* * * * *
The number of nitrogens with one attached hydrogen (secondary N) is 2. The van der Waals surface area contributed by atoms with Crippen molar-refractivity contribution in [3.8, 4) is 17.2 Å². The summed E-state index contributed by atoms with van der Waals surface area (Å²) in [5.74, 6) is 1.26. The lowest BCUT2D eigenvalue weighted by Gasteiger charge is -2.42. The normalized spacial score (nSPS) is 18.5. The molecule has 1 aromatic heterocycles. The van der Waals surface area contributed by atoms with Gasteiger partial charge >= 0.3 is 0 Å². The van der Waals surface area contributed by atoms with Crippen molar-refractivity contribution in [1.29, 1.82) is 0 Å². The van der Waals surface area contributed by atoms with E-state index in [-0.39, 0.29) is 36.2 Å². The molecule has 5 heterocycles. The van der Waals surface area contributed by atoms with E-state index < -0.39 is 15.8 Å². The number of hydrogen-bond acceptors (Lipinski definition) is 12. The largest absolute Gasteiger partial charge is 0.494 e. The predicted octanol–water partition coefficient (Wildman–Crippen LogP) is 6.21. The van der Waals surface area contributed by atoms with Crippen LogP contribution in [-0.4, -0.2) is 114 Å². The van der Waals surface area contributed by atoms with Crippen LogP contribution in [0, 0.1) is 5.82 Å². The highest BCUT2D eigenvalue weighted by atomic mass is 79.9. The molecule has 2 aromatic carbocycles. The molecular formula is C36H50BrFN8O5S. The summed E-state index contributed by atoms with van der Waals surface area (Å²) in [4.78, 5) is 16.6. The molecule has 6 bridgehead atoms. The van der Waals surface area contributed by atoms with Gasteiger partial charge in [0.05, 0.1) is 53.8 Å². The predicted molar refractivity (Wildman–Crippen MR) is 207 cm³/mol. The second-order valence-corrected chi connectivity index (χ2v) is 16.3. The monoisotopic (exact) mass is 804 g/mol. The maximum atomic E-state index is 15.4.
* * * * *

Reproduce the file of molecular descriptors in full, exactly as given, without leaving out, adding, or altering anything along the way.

The number of nitrogens with one attached hydrogen (secondary N) is 2. The van der Waals surface area contributed by atoms with Crippen molar-refractivity contribution in [3.8, 4) is 17.2 Å². The summed E-state index contributed by atoms with van der Waals surface area (Å²) in [5.74, 6) is 1.26. The lowest BCUT2D eigenvalue weighted by Gasteiger charge is -2.42. The normalized spacial score (nSPS) is 18.5. The molecule has 1 aromatic heterocycles. The van der Waals surface area contributed by atoms with Gasteiger partial charge >= 0.3 is 0 Å². The van der Waals surface area contributed by atoms with Crippen molar-refractivity contribution in [1.29, 1.82) is 0 Å². The van der Waals surface area contributed by atoms with E-state index in [-0.39, 0.29) is 36.2 Å². The molecule has 5 heterocycles. The van der Waals surface area contributed by atoms with E-state index < -0.39 is 15.8 Å². The number of hydrogen-bond acceptors (Lipinski definition) is 12. The largest absolute Gasteiger partial charge is 0.494 e. The predicted octanol–water partition coefficient (Wildman–Crippen LogP) is 6.21. The van der Waals surface area contributed by atoms with Crippen LogP contribution in [-0.4, -0.2) is 114 Å². The van der Waals surface area contributed by atoms with Crippen LogP contribution in [0, 0.1) is 5.82 Å². The highest BCUT2D eigenvalue weighted by atomic mass is 79.9. The molecule has 2 aromatic carbocycles. The molecular formula is C36H50BrFN8O5S. The summed E-state index contributed by atoms with van der Waals surface area (Å²) in [4.78, 5) is 16.6. The molecule has 6 bridgehead atoms. The van der Waals surface area contributed by atoms with Gasteiger partial charge in [0.05, 0.1) is 53.8 Å². The predicted molar refractivity (Wildman–Crippen MR) is 207 cm³/mol. The second-order valence-corrected chi connectivity index (χ2v) is 16.3. The monoisotopic (exact) mass is 804 g/mol. The maximum atomic E-state index is 15.4.